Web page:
Christian Carrazana ()
Miami personal injury attorney Christian Carrazana said he never thought he’d be fired for running against Miami-Dade Circuit Judge Rodney Smith.
But Carrazana was fired May 2 by Panter, Panter & Sampedro, a firm he had worked at for 10 years, after he filed papers to run against Smith in August. Carrazana’s firing was first reported in the Justice Building Blog, which follows South Florida courthouse gossip and news.
Carrazana had no comment on his dismissal, saying instead that his motion in Miami-Dade Circuit Court to modify his child support outlines what happened to him at the law firm when he announced plans to run against Smith.
The pleading said managing partner Brett Panter told him he would not be forced to resign, but he could not expect the firm’s support for his candidacy.
“Panter then did a 180-degree turn and informed the father that the firm will consider whether it will continue to employ the father,” the motion states.
Carrazana was told he was fired because his decision to run against Smith “was against the firm’s interest,” the motion stated.
Panter said his firm gave Smith its support last fall during a networking dinner where the judge was the guest of honor.
In an email obtained by the Daily Business Review to “referral network member” from Panter, he talked about how Smith gave an update on the new law banning texting while driving.
“Judge Smith is up for election now so please support him, he is truly a kind and compassionate judge, and we should keep him on the bench,” Panter wrote. “As always our sphere of influence continues to grow. We have be honored with numerous judges attending our dinners.”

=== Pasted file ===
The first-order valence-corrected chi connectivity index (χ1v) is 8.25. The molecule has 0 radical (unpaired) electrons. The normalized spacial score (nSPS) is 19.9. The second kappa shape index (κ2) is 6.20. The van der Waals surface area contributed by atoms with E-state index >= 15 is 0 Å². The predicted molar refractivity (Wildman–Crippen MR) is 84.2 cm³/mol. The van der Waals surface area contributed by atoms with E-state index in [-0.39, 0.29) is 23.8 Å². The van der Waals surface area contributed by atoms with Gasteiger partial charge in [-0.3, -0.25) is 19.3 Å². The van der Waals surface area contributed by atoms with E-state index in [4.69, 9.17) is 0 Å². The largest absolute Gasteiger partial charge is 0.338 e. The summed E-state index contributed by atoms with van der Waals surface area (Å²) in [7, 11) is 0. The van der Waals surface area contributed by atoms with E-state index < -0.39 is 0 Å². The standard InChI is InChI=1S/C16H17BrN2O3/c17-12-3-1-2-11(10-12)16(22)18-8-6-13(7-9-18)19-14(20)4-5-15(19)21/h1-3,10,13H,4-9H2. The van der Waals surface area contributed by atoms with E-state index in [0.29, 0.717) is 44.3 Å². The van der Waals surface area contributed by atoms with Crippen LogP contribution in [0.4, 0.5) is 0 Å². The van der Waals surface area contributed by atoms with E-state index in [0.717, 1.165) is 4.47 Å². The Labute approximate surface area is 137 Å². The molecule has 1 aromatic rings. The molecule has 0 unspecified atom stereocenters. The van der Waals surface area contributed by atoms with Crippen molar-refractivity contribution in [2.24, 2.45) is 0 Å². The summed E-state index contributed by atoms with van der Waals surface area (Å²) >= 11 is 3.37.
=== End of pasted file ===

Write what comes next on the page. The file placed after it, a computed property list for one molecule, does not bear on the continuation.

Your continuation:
The pleading goes on to say the firm’s managing partners, Brett Panter and David Sampedro, summoned Carrazana to an impromptu meeting April 29. They told the attorney to either withdraw from the race or file for an open seat, according to the motion.
In a lengthy footnote, Carrazana said the managing partners told him the firm had received a phone call from an angry former judge asking “why their guy is running against Judge Smith.”
“Both Mr. Sampedro and Mr. Panter stated that the perception within the legal community is that the father is running against Judge Smith solely because Judge Smith is African-American,” the footnote stated. “And that an African-American judge is perceived as being weak in popularity among the Cuban-Latino community in Miami-Dade County.”
Carrazana, a Cuban-American personal injury protection attorney, was given 24 hours to give the managing partners his decision.
Sampedro also told Carrazana that the Cuban American Bar Association wants a diverse bench with different ethnicities regardless of who is better qualified, according to the footnote.
Bob Levy of Robert M. Levy and Associates with offices in Miami and Tallahassee is the lead consultant on Smith’s re-election and has run more than 100 judicial campaigns.
Levy said Carrazana clearly picked the race against Smith for ethnic reasons. “Every cycle we think our community and individual lawyers have matured past all that, but apparently not in his case,” he said.
Grudge races, no matter what the flavor, always lose, Levy added.
“Your grudge is not the voters’ grudge,” he said. “When someone approaches us to do a campaign with a grudge, we tell them they won’t and can’t win and take a hike.”
Smith, a former assistant city attorney in Miami Beach, was appointed to the circuit bench by Gov. Rick Scott in July 2012 after serving as a county court judge. Smith described himself as a “skinny kid from Liberty City” in a Daily Business Review profile of him in October.
“No one has to run for judge,” Levy said.
Carrazana is in the unenviable position of looking for work while running for judge Aug. 26. He is still looking to unseat Smith. He told the Daily Business Review upon qualifying: “Having spoken with many attorneys who have similarly appeared before Judge Smith at the county and circuit court level, I believe that I am the more qualified candidate.”
Panter said Carrazana “is a very intelligent excellent PIP lawyer,” he said. “But we discussed this beforehand with him, and we told him our support was already promised, and our word is our bond.”